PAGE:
The numbers tell you all you need to know about Friday night’s much-anticipated Division I select championship showdown between always-here John Curtis and finally-here Jesuit.

Patriots coach J.T. Curtis has been in charge almost five decades: 540 victories and 26 state championships.

Jesuit coach Mark Songy has been in charge just five months: 100 unanswered text messages and about 70 or so emails he hasn’t had time to reply to.

“And my Facebook page is blowing up, too,” Songy said with a laugh.

“I would like to get back and reply to these guys, but it may take me a couple of weeks.”

So if you’re waiting on a reply, he’ll get back to you eventually.

But this week, he and Curtis are quite busy.

They took a break from game preparation Monday afternoon and spoke at the New Orleans Quarterback Club luncheon at The Cannery in Mid-City.

Songy mentioned all the congratulatory messages from Jesuit alums he’s received ever since knocking off heavyweight Rummel on Saturday night in the semifinals.

So Friday’s 8:30 p.m. kickoff in the Mercedes-Benz Superdome can’t get here soon enough for the students and former students who have sat in classrooms on the corner of Carrolton Avenue and Banks Street.

“It’s really huge for our community,” said Songy, who also coached the Blue Jays in the ’90s.

“The kids are certainly fired up, and the coaches certainly are. I think all of those guys who have played in the past have been rooting for us year in and year out to get back to this situation and to play in a game of this magnitude.”

Songy said his team will try to take the same business-like approach into Friday’s game.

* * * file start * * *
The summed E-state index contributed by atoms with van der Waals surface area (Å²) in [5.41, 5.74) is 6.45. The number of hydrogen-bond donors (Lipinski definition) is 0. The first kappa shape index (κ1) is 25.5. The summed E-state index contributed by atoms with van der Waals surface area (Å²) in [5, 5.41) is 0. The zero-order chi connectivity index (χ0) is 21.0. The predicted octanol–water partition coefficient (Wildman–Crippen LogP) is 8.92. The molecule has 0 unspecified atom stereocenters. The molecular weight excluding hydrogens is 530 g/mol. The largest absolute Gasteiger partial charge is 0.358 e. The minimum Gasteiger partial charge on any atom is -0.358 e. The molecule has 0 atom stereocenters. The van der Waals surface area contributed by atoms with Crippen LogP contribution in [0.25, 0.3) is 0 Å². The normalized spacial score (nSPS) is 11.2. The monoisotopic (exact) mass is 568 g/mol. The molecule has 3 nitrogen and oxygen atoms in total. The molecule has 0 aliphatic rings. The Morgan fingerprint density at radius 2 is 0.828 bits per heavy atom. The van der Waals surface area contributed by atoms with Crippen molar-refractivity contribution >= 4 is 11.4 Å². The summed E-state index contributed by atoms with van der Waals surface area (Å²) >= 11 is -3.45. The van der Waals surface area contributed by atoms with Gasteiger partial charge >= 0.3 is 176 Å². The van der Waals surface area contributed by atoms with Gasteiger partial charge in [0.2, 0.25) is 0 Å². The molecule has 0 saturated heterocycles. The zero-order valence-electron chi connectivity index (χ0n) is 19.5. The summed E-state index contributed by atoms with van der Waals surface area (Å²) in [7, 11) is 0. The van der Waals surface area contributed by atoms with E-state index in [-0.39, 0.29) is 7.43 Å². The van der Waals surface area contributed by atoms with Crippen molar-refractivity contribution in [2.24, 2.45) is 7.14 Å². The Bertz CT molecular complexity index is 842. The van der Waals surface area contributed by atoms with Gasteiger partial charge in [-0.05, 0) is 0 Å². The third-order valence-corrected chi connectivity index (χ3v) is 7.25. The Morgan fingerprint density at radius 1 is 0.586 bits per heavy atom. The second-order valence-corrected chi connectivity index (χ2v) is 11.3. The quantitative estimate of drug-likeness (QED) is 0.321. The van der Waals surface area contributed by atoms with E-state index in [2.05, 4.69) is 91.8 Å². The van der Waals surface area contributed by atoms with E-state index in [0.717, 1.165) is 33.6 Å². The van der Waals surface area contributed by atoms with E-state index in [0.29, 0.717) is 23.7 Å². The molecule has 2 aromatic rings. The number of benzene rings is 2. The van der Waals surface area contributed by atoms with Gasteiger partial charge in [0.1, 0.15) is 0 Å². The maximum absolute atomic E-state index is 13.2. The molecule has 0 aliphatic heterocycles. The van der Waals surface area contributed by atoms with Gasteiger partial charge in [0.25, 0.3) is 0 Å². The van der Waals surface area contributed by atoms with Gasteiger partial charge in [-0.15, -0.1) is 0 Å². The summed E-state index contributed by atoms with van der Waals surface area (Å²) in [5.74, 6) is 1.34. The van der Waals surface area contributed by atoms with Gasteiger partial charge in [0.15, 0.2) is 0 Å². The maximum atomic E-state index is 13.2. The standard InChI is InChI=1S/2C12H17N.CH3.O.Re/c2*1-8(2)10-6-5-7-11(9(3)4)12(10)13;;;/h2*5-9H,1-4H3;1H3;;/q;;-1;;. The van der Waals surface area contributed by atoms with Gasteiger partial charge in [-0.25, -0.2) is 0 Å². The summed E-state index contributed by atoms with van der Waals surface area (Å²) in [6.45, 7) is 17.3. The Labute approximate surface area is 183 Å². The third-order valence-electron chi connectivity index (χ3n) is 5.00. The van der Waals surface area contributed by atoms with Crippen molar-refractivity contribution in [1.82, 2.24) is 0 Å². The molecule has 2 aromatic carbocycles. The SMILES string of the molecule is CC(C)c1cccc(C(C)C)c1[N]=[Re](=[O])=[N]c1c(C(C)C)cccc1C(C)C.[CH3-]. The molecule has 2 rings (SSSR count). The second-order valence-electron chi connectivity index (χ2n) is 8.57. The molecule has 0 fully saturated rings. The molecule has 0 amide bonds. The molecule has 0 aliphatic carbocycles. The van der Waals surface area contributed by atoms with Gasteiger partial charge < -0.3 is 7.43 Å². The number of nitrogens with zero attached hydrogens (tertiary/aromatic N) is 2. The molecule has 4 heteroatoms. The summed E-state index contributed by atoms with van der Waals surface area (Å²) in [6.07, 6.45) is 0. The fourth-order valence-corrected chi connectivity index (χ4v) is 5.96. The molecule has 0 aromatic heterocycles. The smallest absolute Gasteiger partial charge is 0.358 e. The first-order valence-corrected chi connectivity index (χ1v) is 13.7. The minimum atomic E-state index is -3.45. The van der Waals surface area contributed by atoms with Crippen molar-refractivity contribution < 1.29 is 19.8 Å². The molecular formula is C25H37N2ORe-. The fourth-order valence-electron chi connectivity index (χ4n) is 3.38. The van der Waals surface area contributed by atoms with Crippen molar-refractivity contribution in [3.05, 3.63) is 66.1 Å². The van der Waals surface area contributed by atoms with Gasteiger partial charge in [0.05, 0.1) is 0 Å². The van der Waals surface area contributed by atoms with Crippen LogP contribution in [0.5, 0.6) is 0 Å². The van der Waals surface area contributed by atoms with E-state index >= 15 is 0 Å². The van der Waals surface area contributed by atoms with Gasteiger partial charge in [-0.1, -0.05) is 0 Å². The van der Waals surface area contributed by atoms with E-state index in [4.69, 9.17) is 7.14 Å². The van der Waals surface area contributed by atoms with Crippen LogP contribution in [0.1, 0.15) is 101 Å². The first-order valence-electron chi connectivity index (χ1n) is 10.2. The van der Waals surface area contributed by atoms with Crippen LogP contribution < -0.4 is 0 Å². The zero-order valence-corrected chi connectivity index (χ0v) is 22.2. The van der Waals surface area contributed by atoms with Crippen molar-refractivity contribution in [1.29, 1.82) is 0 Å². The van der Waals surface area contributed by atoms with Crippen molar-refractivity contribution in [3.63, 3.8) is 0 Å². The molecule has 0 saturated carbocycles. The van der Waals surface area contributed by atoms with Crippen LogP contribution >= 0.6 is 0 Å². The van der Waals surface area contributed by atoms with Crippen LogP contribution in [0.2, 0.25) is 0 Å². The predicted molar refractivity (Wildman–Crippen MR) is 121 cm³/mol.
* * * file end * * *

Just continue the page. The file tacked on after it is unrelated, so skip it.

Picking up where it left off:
“All season, we’ve tried to treat every game the same,” he said.

“We try to keep the same routine. When you try to treat one ballgame any more important than the others, you get yourselves into a lot of trouble.”

Good luck with that, Coach.

This isn’t just another game.

It’s Jesuit’s first trip to the state championship game since 1978.

That’s a 36-year title-game drought.

John Curtis has won 24 state titles since then. The Patriots also won two before 1978, pushing the total to a jaw-dropping 26.

J.T. Curtis has been asked the question so much that the question itself has probably become old.

Does it ever get old?

“No, honestly it doesn’t,” he said. “It doesn’t because it’s a new group of kids that present new challenges.

“It’s all about molding men into a team, into a cohesive unit, and being able to use their talents.”

Don’t expect Curtis, whose 540 career wins rank second in the nation all-time, to slow down any time soon.

“I enjoy doing it,” Curtis said. “I don’t know another way to say it. When it comes to the point where I can’t enthusiastically do what I do, then I will stop doing it. If I can’t do it with all of my heart, all my soul, then I won’t do it.”

Curtis is 67.

His birthday is Saturday, meaning he’ll probably be 68 by the time he walks out of the Superdome, considering the game’s late kickoff time.

He could have plenty to celebrate, adding a 27th state championship ring to his collection that began way back in 1975.

“The first championship ring was a modified class ring,” Curtis said. “But it really turned out nice. That’s actually one of my favorites.”

He keeps them all in a box that he had specially made.

What’s his plan when the box gets full?

“Have a bigger box made,” he said.

Or perhaps Songy will be the one celebrating late Friday/early Saturday.

It would be his first ring, so no need to have a box made.

Not that he’d have time anyway.

There would be even more text messages and emails to respond to.